Willis is mistaken—sea level rise is accelerating. See this post from Tamino: https://tamino.wordpress.com/2017/07/21/sea-level-rise-is-accelerating/

Andrew Cooke

I decided to follow the click bait, although I try to not do that very often. What followed was an interesting bit of “Willis is ‘insert insult here’ ” followed up with a discussion in statistical analysis. The p- value is then trotted out along with comments about how that is used to determine that sea level rise is accelerating.
How about this. Why don’t you show your full design of experiments. If you are going to trot out the p-value, you need to make sure you define the H0 and H1. Why? Because the p-value only is important if it allows us to reject the H0 or Null Hypothesis. I may be wrong but Willis’ H0 appears to be that it is a linear fit only. That means that the H1 would be that it is either statistically the same or the quadratic fits. That means the very low p-value would support the H1, which might be why Willis used the R^2 instead of the p-value.
Of course I could be wrong……..but if I am it is because no one has taken the time to express what their H0 or H1 might be. Don’t play around with p-values unless you plainly express your H0 and H1 values.

Michael Jankowski

Tamino is a mistake himself.

Global Absolute Sea Level can not be determined from uncorrected Tide Gauge data. Tide Gauge data relates only and exclusively to Local Relative Sea Level. The relationship between each local Relative Sea Level and Global Absolute Sea Level is unknown without a great deal of additional data.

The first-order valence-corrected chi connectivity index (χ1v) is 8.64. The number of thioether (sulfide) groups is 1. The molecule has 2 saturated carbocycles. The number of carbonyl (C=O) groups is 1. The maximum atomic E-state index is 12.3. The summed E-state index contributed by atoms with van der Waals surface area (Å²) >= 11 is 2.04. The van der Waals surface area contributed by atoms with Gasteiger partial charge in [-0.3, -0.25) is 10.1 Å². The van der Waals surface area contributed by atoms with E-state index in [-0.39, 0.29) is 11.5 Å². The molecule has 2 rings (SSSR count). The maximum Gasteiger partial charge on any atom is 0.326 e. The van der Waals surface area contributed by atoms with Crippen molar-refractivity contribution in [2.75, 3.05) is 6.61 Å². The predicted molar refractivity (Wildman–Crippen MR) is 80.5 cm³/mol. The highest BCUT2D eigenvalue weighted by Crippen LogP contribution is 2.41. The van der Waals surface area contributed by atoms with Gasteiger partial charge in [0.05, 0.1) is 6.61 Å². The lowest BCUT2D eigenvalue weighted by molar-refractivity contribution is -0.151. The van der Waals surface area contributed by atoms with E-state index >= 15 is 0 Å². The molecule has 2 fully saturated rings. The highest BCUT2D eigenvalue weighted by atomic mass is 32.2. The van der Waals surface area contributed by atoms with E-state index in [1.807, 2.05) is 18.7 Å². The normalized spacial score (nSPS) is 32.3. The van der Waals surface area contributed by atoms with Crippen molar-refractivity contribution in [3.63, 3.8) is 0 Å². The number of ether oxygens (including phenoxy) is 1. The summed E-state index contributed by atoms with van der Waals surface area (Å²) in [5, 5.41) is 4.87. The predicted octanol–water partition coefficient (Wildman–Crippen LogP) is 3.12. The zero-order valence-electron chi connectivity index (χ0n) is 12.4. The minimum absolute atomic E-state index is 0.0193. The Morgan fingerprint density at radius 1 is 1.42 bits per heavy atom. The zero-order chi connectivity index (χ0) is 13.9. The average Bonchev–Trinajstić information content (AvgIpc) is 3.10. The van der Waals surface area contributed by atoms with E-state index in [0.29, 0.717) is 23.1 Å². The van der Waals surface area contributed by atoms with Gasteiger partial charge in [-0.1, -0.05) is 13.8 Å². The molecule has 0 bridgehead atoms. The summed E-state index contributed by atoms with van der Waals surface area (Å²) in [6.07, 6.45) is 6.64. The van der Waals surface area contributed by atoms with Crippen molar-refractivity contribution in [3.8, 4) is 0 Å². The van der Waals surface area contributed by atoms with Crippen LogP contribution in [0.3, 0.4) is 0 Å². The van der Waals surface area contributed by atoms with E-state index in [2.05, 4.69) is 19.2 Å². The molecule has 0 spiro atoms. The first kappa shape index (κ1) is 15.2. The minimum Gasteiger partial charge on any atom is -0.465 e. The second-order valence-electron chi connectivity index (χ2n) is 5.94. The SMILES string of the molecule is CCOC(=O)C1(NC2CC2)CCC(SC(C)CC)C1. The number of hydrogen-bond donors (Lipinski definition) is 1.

All Tide Gauge data, to be used outside of its proper place — determining local Relative Sea Level — must be first corrected with reliable precise information on the vertical movement (up and down) of the land to which the gauge is attached. The only truly reliable data on this comes from the NOAA CORS system.
Even when corrected, Tide Gauge data only speaks to the question of what the sea level is doing locally. Global Eustatic Average Sea Level ( “eustatic” refers to global changes in sea level relative to a fixed point, such as the centre of the earth) can not be determined from Tide Gauge data — nor can rates or rise or fall of global sea level.
Tide Gauge measurements are in effect measuring from a moving platform — the land — which moves up and down on its own, independent of the sea surface. The sea surface also moves up and down on short term cycles (tides) and long-term changes. The local long term changes are not linearly connected to Global Sea Level rise or fall. Local sea level may fall while global levels rise, and vice versa.
That said, all human related sea level problems are LOCAL. It only matters where the sea touches the land. New York cares not what the sea level is doing in Hong Kong, no NY subway is flooded by sea level rising in Hong Kong. If local sea levels are rising and it is a problem for that locality then whether or not Global Sea level is going up or down is irrelevant.